High Court Bans Prayers At Formal Council Meetings, Government Responds in Favor of Religion
The UK Government has written to all local councils in England, telling them that new laws restore their power to hold prayers at official meetings after the High Court had ruled that local councils have no lawful power to hold prayers during official business. The court case was initiated by the National Secular Society and a local atheist ex-councillor who sued Bideford Town Council in Devon for conducting prayers, a custom that had been in place since the 17th century.An atheist town councilor, Mr. Clive Bone, complained and the NSS took the council to court, the claimants’ legal case rested on three arguments: that the prayers were discriminatory against atheist councilors, the prayers were a breach of human rights laws, and that the council had no lawful authority to hold prayers as part of its formal meetings. The judge rejected the first two arguments, but ruled: “The saying of prayers as part of the formal meeting of a Council is not lawful under s111 of the Local Government Act 1972, and there is no statutory power permitting the practice to continue.” The Act does allow councils to do anything that “facilitates, or is conducive or is incidental” to a council’s functions, but Mr Justice Ouseley ruled that the saying of prayers at formal meetings does not fall within that provision. The court said that prayers could be said as long as councilors are not formally summoned to attend. The case has sparked an outcry, with supporters of freedom of religion saying they have had enough of aggressive secularists riding roughshod over the country’s traditions. Britain has no formal legal separation of Church and State and the Church of England is the constitutionally established religion with the Queen as its head.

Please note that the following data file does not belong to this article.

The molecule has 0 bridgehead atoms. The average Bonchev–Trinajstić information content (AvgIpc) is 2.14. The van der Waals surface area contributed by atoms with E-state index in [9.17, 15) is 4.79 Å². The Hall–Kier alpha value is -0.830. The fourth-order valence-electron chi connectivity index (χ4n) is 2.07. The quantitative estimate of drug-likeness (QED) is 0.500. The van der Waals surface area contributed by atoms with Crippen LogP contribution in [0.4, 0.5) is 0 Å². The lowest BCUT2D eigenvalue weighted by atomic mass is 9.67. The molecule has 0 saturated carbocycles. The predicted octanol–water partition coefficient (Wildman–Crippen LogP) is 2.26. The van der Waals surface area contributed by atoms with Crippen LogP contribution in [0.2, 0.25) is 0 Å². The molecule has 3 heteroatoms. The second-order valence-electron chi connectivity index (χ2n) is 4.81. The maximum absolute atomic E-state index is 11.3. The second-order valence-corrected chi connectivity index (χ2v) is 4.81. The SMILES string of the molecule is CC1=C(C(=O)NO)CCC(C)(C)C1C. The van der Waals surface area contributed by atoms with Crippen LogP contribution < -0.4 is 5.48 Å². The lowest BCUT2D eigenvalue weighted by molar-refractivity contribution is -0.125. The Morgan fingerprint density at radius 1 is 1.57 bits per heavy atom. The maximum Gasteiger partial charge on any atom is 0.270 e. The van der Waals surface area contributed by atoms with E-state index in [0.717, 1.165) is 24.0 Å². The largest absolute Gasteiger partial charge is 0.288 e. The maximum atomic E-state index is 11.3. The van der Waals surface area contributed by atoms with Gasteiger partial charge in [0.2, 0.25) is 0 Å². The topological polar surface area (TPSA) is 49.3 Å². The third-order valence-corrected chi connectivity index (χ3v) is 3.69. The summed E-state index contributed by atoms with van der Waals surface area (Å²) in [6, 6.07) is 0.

In February 2012, within days of the court’s decision, Bideford Town Council voted to appeal the decision and UK Secretary of State for Local Government Eric Pickles fast-tracked the commencement of new laws to overtake the court’s ruling and restore councils’ right to hold prayers.
The government’s circular said all major local authorities in England could continue to hold prayers at formal meetings if they wanted to. For smaller councils, such as Bideford, this is set to come into force by the end of March.
In the circular, Eric Pickles said Britain was “not strengthened by the secularization of civil life”, and: “For too long, the public sector has been used to marginalize and attack faith in public life, undermining the very foundations of the British nation. But this week, the tables have been turned.”
Drawing by The Daily Telegraph’s cartoonist Matt: http://www.telegraph.co.uk/news/matt/?cartoon=9080677&cc=9053108
Sources on further steps::